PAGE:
Toyin
Ojih Odutola


















Information



Toyin Ojih Odutola (b. 1985, Ilé-Ifẹ̀, Nigeria) is a visual artist and columnist based in New York. She’s best known for detailed, multimedia drawings on paper emphasizing
the topography of skin as place and the opportunities for storytelling in pictures. Often presented in large scale series, or “chapters,” her works exist collectively long after they’ve been separated.

She has participated in solo and group exhibitions at national and international institutions, including the Smithsonian’s Hirshhorn Museum, Barbican Centre, Kunsten Museum of Modern Art Aalborg, Whitney Museum of American Art, Contemporary Art Museum St. Louis, The Drawing Center, Museum of Contemporary Art Chicago, Brooklyn Museum, The Studio Museum in Harlem, Museu de Arte de São Paulo, the Menil Collection, as well as the 12th Manifesta Biennial in Palermo, Italy.

Ojih Odutola earned her BA from the University of Alabama in Huntsville and her MFA from California College of the Arts in San Francisco. She was included in Forbes 2012 “30 under 30” list for Art and Design. In 2016, she undertook residency at Headlands Center for the Arts; she was the Lida A. Orzeck ‘68 Distinguished Artist-in-Residence at Barnard College from 2017—2018; and in 2019, inducted into the National Academy of Design. For the 2020 Apollo Magazine Awards, she was named “Artist of the Year.” 

Public collections of her artworks are held at the Museum of Modern Art, New York; The Metropolitan Museum of Art, New York; National Portrait Gallery, London; Whitney Museum of American Art, New York; The Art Institute of Chicago; Harvard Art Museums, Massachusetts; Los Angeles County Museum of Art, California; and the Smithsonian National Museum of African Art, Washington DC, among others.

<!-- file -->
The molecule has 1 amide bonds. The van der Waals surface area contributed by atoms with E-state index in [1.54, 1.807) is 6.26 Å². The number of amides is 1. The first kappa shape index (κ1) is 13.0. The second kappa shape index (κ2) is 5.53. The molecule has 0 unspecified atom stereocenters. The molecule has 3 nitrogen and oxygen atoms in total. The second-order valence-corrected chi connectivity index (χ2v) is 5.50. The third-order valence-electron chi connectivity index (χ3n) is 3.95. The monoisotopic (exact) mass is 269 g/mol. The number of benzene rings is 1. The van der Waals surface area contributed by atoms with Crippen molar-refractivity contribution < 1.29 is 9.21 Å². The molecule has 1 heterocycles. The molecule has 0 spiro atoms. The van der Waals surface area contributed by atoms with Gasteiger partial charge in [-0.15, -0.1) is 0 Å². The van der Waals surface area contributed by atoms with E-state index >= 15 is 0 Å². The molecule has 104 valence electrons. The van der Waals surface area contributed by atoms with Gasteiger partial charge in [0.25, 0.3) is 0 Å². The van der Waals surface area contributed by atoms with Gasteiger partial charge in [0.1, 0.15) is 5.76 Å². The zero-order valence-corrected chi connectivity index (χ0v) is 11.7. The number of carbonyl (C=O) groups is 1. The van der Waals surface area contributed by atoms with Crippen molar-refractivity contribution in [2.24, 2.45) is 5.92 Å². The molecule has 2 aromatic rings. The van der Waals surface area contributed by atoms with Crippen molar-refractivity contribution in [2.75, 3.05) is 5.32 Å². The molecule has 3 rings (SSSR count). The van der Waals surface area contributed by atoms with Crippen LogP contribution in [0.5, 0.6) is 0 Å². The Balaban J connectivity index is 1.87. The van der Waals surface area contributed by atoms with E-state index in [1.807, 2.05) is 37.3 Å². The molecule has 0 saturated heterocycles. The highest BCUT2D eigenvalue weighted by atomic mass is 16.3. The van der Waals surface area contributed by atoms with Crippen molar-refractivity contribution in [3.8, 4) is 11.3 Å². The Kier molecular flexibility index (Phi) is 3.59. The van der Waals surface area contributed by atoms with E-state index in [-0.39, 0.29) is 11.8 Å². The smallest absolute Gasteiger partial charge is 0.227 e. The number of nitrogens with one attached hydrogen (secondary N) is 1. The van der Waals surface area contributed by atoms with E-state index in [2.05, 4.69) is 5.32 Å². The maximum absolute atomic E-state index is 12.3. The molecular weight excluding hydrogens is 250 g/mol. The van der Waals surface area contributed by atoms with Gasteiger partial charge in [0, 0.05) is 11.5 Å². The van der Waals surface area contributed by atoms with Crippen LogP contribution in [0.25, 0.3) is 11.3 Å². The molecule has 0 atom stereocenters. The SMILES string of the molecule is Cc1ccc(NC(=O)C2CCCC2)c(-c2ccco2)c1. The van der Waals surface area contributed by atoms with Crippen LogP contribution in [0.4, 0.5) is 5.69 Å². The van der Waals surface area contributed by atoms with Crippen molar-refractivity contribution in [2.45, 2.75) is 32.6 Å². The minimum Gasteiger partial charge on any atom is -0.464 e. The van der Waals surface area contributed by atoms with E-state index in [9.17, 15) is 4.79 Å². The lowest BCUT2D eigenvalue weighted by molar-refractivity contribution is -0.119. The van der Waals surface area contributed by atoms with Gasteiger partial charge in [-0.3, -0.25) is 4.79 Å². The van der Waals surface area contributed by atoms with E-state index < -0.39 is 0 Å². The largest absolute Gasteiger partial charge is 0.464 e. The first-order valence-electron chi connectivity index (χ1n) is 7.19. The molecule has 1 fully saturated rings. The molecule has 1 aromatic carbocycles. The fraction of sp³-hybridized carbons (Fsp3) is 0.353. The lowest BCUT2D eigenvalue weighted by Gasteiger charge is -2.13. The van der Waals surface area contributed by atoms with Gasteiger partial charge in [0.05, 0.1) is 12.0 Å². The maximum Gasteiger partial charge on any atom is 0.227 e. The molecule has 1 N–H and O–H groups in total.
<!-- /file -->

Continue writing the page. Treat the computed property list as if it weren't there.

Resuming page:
︎︎︎ PDF of CV

︎︎︎ Instagram


On View


14 Sep — 31 Dec 2022
16th Biennale de Lyon, France


3 Sep 2022 — 22 Jan 2023

New Work: Toyin Ojih Odutola
San Francisco Museum of Modern Art, California


7 Jul — 20 Aug 2022
Uncanny Interiors
Nicola Vassell Gallery, New York


23 Jun — 12 Aug 2022
Among Friends:
Three Views of a Collection

The Flag Art Foundation, New York


18 Jun — 04 Sep 2022
The Condition of Being Addressable
The Institute of Contemporary Art,
Los Angeles, California



12 May — 30 Oct 2022
Fire Figure Fantasy:
Selections from ICA Miami’s Collection

Institute of Contemporary Art, Miami, Florida



10 Apr — 17 Jul 2022
Afro-Atlantic Histories
National Gallery of Art,
Washington DC


31 Mar — 11 Sep 2022
Living Histories,
Frick Madison, New York



30 Mar — 21 Aug 2022
Elegies:
Still Lifes in Contemporary Art

Museum of the African Diaspora
San Francisco, California




Press


2022
Great Immigrants 2022 Honoree, Carnegie Corporation
On Storytelling with Erin J. Gilbert, Hirshhorn Museum
Smithsonian Magazine, by Roger Catlin


2021 — 2020
The Washington Post, by Vanessa H. Larson